A so-so story is saved by a solid cast and some great atmosphere in this throwback comedy-horror.
“Close the door to heaven, open the road to Karma close the door to life, open the door to death.”
For a time in the 80s and 90s, Hong Kong had kind of an obsession with comedy-horror films, especially ones about Jiangshi, those hopping vampires with Qing dynasty clothing. I wrote about this in my review for Sammo Hung’s Spooky Encounters, which was one of the seminal titles in the genre, along with Ricky Lau’s Mr Vampire but it’s difficult to ascertain whether the movies were the result of the craze, or vice versa. Either way, it eventually died down, so it’s only natural that, like their ceaselessly undead subject matter, the genre would get some sort of return.
Vampire Cleanup Department is something along those lines. It focuses on Tim (Babyjohn Choi), a student who lives with his trash-collecting grandmother in Hong Kong. Believing he comes from a long line of garbage people and sweepers. However, after trying to rescue an old man from being attacked, Tim learns that vampires are real, and the only defence against them is the Vampire Cleanup Department, led by Chung (Richard Ng). Chung informs Tim that his parents were members of the department, who died on duty and that Tim’s blood, somehow, is immune to the vampire’s curse.
Tim meets the rest of the team – battle master Chau (Chin Siu-ho), weapons expert Kui (Lo Mang) and priest Ginger (Yuen Cheung-yan) as they train Tim to be the newest member of the team. However, his idealistic views don’t always gel with the department, and after successfully capturing a female vampire (Lin Min-chen), decides not to cremate her. He learns she was buried alive as a funeral object for another vampire, and takes pity, bringing her back to his home, where he believes she can be helped. Little does he know that this other vampire is tracking her down.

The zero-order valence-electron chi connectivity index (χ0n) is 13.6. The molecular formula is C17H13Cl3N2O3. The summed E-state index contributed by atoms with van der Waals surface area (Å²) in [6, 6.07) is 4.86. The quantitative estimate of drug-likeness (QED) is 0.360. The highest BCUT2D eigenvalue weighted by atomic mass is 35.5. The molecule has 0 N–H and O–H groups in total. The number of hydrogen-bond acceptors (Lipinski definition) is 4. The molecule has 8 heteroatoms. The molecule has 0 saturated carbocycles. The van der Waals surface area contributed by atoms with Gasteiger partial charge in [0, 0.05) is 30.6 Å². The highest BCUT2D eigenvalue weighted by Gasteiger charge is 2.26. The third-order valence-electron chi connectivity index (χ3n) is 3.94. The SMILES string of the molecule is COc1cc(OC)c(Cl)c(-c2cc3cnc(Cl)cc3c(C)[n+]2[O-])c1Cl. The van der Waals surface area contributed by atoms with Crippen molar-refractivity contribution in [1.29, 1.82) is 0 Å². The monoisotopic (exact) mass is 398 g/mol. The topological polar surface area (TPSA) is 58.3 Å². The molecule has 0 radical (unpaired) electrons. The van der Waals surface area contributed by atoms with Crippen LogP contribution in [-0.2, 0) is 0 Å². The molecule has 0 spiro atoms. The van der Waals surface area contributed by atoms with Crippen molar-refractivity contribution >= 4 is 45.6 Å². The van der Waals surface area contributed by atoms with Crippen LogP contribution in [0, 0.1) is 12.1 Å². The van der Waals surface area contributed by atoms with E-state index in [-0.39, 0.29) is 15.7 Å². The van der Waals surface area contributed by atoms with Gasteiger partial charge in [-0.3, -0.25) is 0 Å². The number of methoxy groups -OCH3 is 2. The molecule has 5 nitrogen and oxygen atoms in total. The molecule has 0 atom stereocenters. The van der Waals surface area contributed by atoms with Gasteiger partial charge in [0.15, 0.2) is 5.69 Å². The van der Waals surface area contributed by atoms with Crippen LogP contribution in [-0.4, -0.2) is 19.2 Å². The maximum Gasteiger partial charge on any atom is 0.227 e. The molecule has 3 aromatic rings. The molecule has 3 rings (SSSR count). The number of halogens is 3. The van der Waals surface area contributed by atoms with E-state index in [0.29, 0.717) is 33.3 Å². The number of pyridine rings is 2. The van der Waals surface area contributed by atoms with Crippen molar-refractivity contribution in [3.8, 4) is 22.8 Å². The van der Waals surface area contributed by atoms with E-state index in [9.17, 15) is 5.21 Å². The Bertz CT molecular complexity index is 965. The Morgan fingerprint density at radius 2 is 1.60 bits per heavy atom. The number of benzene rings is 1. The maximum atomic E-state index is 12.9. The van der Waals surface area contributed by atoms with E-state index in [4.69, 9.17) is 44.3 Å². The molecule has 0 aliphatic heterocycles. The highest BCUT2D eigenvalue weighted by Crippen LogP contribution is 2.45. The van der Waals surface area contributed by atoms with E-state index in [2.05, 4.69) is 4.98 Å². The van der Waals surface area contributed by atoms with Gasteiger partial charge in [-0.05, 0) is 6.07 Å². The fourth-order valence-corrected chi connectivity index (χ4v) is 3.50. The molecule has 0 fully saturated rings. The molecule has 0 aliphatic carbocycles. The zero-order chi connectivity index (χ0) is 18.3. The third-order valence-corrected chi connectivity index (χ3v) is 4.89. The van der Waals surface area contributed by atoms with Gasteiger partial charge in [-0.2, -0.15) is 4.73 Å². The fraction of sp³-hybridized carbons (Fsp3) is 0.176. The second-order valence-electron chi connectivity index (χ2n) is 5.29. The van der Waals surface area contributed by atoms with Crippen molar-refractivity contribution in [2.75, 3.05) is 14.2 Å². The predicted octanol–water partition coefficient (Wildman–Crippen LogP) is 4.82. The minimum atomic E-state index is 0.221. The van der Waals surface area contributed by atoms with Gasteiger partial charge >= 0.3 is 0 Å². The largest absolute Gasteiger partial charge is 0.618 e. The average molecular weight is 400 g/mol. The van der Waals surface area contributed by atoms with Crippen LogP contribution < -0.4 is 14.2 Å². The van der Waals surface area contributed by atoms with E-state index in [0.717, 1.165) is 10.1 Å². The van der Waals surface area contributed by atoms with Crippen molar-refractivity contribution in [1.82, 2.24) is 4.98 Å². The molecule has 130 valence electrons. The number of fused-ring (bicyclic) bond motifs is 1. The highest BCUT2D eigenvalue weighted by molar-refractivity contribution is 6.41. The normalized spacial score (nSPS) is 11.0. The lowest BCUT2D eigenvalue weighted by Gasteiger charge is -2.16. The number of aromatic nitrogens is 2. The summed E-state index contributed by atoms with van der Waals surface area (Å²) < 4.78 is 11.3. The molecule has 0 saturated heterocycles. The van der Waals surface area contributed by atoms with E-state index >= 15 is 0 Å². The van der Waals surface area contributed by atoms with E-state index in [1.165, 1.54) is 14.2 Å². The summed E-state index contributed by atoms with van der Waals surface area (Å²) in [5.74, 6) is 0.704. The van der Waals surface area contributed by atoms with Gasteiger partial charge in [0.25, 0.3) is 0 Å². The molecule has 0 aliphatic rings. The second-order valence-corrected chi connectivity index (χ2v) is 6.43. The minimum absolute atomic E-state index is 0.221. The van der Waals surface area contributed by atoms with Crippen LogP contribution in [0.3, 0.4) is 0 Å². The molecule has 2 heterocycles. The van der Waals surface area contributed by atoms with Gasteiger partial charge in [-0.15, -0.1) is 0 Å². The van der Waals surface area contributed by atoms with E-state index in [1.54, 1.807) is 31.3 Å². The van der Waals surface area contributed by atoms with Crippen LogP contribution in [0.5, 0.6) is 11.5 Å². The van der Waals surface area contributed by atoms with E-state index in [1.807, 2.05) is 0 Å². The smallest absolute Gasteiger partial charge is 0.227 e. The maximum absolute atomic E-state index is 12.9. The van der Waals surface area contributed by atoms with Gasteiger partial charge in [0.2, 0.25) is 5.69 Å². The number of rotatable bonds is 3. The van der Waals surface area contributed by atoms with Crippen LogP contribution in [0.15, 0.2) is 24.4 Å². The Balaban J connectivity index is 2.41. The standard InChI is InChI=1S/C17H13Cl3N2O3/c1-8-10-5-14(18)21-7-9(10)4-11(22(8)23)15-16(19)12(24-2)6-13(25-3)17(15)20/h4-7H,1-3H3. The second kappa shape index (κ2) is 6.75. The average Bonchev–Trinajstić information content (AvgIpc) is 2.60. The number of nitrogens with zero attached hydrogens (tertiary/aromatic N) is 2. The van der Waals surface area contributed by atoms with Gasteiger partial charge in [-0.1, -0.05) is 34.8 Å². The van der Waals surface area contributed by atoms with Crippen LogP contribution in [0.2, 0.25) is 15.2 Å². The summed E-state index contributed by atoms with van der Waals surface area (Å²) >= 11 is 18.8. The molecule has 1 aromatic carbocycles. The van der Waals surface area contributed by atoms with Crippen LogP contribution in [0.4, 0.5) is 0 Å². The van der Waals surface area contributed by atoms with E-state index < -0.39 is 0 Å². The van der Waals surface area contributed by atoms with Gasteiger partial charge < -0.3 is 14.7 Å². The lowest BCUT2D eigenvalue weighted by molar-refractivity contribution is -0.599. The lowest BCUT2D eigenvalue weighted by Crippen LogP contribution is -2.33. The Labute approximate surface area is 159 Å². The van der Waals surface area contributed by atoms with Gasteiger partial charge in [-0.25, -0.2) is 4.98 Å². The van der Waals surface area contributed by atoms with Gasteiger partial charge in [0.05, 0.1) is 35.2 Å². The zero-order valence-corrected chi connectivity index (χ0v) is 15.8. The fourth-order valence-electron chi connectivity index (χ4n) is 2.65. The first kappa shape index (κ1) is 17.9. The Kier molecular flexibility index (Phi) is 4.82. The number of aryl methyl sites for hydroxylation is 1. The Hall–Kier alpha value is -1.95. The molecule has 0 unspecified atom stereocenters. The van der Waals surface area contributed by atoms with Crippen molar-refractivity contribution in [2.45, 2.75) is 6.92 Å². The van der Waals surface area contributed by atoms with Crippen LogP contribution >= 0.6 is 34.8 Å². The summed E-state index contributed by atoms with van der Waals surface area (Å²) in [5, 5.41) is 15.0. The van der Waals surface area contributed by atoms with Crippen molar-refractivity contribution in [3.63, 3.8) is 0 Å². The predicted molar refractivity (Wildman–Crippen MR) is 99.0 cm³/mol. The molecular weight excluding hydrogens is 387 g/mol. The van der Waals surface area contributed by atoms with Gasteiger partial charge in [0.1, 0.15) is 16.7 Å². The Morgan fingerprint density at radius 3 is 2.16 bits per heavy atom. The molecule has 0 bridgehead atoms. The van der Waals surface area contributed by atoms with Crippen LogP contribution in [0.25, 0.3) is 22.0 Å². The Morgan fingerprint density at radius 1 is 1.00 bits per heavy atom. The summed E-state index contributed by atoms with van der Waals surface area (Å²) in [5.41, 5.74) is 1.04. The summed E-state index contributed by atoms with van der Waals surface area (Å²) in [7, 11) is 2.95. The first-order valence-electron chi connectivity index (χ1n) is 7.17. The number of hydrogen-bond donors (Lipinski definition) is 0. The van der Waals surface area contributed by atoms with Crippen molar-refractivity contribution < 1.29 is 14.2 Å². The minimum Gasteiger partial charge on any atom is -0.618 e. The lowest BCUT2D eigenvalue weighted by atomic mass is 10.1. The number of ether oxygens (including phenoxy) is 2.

There have been a few attempts to revitalise the genre, such as the Yuen Biao film Sifu vs Vampire but where those have failed, Vampire Cleanup Department manages to keep much of the charm that made those 80s movies so enjoyable. It does this by basically coasting by on a simple (if predictable) story, a good mix of characters and by never really taking itself too seriously. This is a film that isn’t trying all that hard, which works both in its favour, and against it. Let’s look at one of the strongest aspects: the cast.
Everyone here is really quite likeable, even some of the douchier ones like Chau, which means that even if the movie is going sort of nowhere (as it tends to sometimes), at least the on-screen shenanigans are fun to watch. Leads Lin Min-chen and Babyjohn Choi have great chemistry, and Lin is definitely in the running for Cutest On-Screen Vampire. Richard Ng’s mere presence is always welcome and nudges the audience into nostalgia mode almost immediately when he’s reunited with his Lucky Stars co-star Eric Tsang.
I was convinced, going into this movie, that it would be a total disaster, that it would be loaded with unfunny gags and over-the-top acting. I’m not really sure why; it must have been something in the trailer. Thankfully, Vampire Cleanup Department hits more often than it misses and you’ll probably not be disappointed you went and saw it. I can see this being put on at a film night at Halloween. There are enough good gags, atmosphere and scenes to carry this film over the finish line. Chances are you won’t remember much of the story after you’re done, but while it’s on, you could do a lot worse.
Verdict: A decent retrospective of old HK horror-comedies, Vampire Cleanup Department won’t blow you away, but thankfully by design.
Overall entertainment: 6.5/10
Unintentional 500 Days of Summer Reference: Right at the end
Mr Miyagi Bullshit: One instance
Cellphones: Apparently powered by stomach acid. How is it still on?
Half-vampire-human: Why does every vampire movie have to have this trope now?
Vampire Cleanup Department (2017)
Also known as: 救僵清道夫
Directors: Yan Pak-wing, Chiu Sin-hang
Writers: Yan Pak-wing, Ho Wing-hong, Ashley Cheung
Babyjohn Choi – Tim Cheung
Lin Min-chen – Summer
Chin Siu-ho – Chau
Richard Ng – Chung
Lo Mang – Kui
Yuen Cheung-yan – Master Ginger
Siu Yam-yam – Grandma
Eric Tsang – Officer Lee